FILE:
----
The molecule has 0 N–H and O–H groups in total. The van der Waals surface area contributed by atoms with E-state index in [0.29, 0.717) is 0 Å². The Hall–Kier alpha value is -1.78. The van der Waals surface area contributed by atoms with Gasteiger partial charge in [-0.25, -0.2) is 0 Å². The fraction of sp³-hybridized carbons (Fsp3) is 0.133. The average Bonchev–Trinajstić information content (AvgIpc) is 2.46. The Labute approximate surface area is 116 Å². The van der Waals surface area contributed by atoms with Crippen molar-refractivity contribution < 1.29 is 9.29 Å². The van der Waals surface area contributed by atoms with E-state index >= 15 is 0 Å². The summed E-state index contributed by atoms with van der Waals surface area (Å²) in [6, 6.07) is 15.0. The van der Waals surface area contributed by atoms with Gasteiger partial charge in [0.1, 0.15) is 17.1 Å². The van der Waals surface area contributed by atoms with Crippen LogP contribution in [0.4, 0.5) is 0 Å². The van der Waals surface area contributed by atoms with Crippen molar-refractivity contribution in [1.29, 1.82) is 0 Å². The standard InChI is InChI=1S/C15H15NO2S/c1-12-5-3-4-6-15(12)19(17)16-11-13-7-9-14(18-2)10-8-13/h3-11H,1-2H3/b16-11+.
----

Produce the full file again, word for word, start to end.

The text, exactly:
The molecule has 0 N–H and O–H groups in total. The van der Waals surface area contributed by atoms with E-state index in [0.29, 0.717) is 0 Å². The Hall–Kier alpha value is -1.78. The van der Waals surface area contributed by atoms with Gasteiger partial charge in [-0.25, -0.2) is 0 Å². The fraction of sp³-hybridized carbons (Fsp3) is 0.133. The average Bonchev–Trinajstić information content (AvgIpc) is 2.46. The Labute approximate surface area is 116 Å². The van der Waals surface area contributed by atoms with Crippen molar-refractivity contribution < 1.29 is 9.29 Å². The van der Waals surface area contributed by atoms with E-state index >= 15 is 0 Å². The summed E-state index contributed by atoms with van der Waals surface area (Å²) in [6, 6.07) is 15.0. The van der Waals surface area contributed by atoms with Gasteiger partial charge in [0.1, 0.15) is 17.1 Å². The van der Waals surface area contributed by atoms with Crippen LogP contribution in [0.4, 0.5) is 0 Å². The van der Waals surface area contributed by atoms with Crippen molar-refractivity contribution in [1.29, 1.82) is 0 Å². The standard InChI is InChI=1S/C15H15NO2S/c1-12-5-3-4-6-15(12)19(17)16-11-13-7-9-14(18-2)10-8-13/h3-11H,1-2H3/b16-11+.